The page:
Saving energy at home is just as important as saving at school! After students complete an informal energy audit at home, students will create individualized pledge bolts. Each bolt will be laminated and returned so students can remind themselves and family-members to save energy, whether it's watching less t.v. after dinner or starting a carpool for work or school.
- Compete in a Video, Skit, or Poster Campaign to educate others.
In groups, have students create a skit, video, or poster to spread awareness for energy efficiency. Make it a friendly competition by hosting a premiere, awards show, or art display and invite families, other classrooms, and community members. Note - follow-up scheduling is for the creation of these items, extra scheduling may be required to host an event or showing.
- Ask the PTA for funding to make conservation upgrades around your school.
- Work with the facilities management to incorporate sustainable practices around the school.
- Coordinate a field trip to an organization or facility related to your topic.
- Participate in a stream, wilderness path, or community park restoration project.
- Use recycled paper and objects to create informational posters about your topic.
- Do a research project related to your topic. Share as posters, presentations, or videos.
- Start a mentoring program to help younger students sort waste, save water, or be energy efficient.
- Become power rangers, water warriors, or recycling rebels and monitor your schools efficiency.
- Research ideas on how to “unplug” and have fun without using energy and share your ideas.
- Have students become ’Power Rangers’ club, in charge of turning off lights and electronics throughout the school when not in use.
- Start a carpooling, walking, and/or biking program at your school.
- Research different forms of energy and share your information with a poster, brochure, skit or video.
- Work with your PTA to get funding for an educational tool, such as a smart meter.
- Create an educational video highlighting your favorite tips to be energy efficient. Host a preview for other students or community members.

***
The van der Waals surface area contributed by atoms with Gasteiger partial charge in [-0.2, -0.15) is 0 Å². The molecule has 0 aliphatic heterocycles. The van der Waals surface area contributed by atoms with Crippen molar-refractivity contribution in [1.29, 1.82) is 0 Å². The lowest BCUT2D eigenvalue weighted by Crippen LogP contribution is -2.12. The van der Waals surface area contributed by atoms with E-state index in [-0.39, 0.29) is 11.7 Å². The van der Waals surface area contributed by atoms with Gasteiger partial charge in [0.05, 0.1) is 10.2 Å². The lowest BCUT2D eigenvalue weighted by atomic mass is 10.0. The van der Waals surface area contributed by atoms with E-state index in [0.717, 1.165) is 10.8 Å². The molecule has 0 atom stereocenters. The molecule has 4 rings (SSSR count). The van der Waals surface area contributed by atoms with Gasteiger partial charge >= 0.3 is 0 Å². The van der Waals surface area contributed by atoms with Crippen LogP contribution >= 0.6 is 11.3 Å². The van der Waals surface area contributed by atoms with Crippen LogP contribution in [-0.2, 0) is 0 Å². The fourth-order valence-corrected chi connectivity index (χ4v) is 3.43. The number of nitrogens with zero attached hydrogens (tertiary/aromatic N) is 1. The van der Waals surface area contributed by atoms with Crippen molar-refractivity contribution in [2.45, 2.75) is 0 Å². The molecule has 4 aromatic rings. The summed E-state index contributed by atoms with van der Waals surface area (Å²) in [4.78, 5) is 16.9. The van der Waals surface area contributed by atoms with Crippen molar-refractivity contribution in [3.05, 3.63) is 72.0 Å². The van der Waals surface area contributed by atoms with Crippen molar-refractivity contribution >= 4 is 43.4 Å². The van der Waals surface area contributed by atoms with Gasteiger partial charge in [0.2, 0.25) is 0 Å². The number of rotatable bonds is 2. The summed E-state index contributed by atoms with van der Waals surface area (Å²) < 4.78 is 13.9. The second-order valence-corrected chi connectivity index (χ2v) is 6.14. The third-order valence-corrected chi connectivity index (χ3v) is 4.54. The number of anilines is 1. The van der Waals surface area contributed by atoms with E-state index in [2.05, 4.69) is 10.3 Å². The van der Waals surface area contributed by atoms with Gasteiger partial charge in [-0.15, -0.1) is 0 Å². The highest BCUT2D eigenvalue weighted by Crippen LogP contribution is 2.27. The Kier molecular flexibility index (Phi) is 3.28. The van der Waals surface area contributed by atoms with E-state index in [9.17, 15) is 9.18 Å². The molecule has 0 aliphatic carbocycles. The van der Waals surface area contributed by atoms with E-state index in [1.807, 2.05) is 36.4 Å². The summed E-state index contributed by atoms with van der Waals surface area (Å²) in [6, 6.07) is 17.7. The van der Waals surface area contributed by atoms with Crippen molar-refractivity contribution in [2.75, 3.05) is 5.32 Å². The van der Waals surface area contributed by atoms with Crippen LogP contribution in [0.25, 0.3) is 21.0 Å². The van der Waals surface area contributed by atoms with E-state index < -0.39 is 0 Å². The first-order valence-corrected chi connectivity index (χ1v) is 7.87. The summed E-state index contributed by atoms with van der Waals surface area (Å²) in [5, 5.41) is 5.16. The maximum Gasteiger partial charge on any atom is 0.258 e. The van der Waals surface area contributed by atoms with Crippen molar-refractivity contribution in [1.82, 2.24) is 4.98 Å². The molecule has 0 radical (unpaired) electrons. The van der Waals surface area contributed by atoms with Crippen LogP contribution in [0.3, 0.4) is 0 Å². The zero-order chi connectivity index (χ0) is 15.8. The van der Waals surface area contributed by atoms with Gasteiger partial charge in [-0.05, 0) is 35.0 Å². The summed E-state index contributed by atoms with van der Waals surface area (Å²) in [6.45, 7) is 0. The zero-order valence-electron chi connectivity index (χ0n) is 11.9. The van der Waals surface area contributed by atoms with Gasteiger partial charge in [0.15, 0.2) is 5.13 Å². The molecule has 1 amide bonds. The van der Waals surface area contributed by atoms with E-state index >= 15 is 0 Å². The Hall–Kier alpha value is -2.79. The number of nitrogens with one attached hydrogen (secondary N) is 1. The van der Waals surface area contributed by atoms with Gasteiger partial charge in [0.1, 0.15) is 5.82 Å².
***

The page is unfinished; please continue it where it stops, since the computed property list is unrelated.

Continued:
- Work with your facilities manager to incorporate energy efficiency into school-wide building management. For example, LED light bulbs, motion detectors, and power strips.
- Improve local carbon sinks. Participate in a restoration project with native species.
- Complete an energy audit for your classroom or school and share possible solutions with other students or school staff.
- Ask the PTA for funding to make upgrades. For example, try to find a way to get extra recycling bins or permanent signage for lunchroom sorting bins.
- Coordinate a field trip to an organization or facility related to waste management in Whatcom County.
- Use recyclables to create informational posters about the importance of reducing, reusing, and recycling. Include some research about landfills, recycling centers, or waste in the environment.
- Start a mentoring program to help younger students sort waste correctly in the lunchroom.
- Ask the PTA for funding to make school upgrades. For example, try to find a way to get a rain barrel or drip-irrigation for your garden.
- See if the facilities manager would be willing to hold a Q&A session with your students. Work with them to incorporate water conservation into school-wide building management practices.
- Coordinate a field trip to an organization or facility related to water management in Whatcom County. Share what you learned with other classrooms through a video or skit.
- Support our local waterways! Participate in a stream or community park restoration project.
- Do a research project on water bodies and their importance. Share what you find with others.
- Become ‘Water Warriors’ and monitor the schools usage of water. Share conservation solutions with other teachers and school staff.
For additional help, contact the Green Classroom Coordinator at firstname.lastname@example.org or (360) 733-8307 ext. 106.